In clinical practice, there is considerable variation in the timing of the initiation of maintenance dialysis for patients with stage V chronic kidney disease, with a worldwide trend toward early initiation. In this study, conducted at 32 centers in Australia and New Zealand, we examined whether the timing of the initiation of maintenance dialysis influenced survival among patients with chronic kidney disease. We randomly assigned patients 18 years of age or older with progressive chronic kidney disease and an estimated glomerular filtration rate (GFR) between 10.0 and 15.0 ml per minute per 1.73 m2 of body-surface area (calculated with the use of the Cockcroft-Gault equation) to planned initiation of dialysis when the estimated GFR was 10.0 to 14.0 ml per minute (early start) or when the estimated GFR was 5.0 to 7.0 ml per minute (late start). The primary outcome was death from any cause. Between July 2000 and November 2008, a total of 828 adults (mean age, 60.4 years; 542 men and 286 women; 355 with diabetes) underwent randomization, with a median time to the initiation of dialysis of 1.80 months (95% confidence interval [CI], 1.60 to 2.23) in the early-start group and 7.40 months (95% CI, 6.23 to 8.27) in the late-start group. A total of 75.9% of the patients in the late-start group initiated dialysis when the estimated GFR was above the target of 7.0 ml per minute, owing to the development of symptoms. During a median follow-up period of 3.59 years, 152 of 404 patients in the early-start group (37.6%) and 155 of 424 in the late-start group (36.6%) died (hazard ratio with early initiation, 1.04; 95% CI, 0.83 to 1.30; P=0.75). There was no significant difference between the groups in the frequency of adverse events (cardiovascular events, infections, or complications of dialysis). In this study, planned early initiation of dialysis in patients with stage V chronic kidney disease was not associated with an improvement in survival or clinical outcomes. (Funded by the National Health and Medical Research Council of Australia and others; Australian New Zealand Clinical Trials Registry number, 12609000266268.)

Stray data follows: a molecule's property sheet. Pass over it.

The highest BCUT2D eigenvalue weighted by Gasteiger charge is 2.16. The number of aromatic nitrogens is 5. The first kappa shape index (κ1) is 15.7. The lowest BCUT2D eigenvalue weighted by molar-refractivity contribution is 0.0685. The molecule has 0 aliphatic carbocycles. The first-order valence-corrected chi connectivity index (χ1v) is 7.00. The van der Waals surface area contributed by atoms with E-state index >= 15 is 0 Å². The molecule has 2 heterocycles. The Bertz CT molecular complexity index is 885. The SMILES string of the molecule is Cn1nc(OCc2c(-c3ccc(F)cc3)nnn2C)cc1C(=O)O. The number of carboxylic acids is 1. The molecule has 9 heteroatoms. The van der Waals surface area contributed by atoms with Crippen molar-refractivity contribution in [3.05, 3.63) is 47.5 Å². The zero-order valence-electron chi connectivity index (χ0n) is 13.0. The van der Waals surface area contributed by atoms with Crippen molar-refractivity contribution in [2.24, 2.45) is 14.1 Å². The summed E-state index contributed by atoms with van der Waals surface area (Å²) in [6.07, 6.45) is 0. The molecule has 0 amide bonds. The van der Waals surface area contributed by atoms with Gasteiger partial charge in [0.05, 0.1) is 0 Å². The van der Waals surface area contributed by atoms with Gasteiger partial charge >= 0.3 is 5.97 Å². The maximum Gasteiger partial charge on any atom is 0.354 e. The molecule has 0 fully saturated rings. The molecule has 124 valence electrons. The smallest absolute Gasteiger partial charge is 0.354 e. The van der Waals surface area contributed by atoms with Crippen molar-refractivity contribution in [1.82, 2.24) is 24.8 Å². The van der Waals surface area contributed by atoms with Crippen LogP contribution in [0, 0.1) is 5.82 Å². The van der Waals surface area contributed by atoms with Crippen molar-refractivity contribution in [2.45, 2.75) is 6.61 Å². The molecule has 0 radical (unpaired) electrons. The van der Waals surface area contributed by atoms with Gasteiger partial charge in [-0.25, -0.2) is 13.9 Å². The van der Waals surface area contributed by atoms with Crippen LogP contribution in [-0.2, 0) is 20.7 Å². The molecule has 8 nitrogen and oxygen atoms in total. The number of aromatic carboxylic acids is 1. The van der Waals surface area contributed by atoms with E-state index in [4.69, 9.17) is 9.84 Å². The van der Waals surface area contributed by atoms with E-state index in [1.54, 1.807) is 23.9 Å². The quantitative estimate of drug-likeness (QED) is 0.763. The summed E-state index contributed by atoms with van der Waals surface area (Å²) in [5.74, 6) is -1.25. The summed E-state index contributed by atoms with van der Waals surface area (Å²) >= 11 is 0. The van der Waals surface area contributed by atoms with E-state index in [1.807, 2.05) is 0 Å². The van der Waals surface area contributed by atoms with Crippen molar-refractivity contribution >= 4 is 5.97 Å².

Bookmark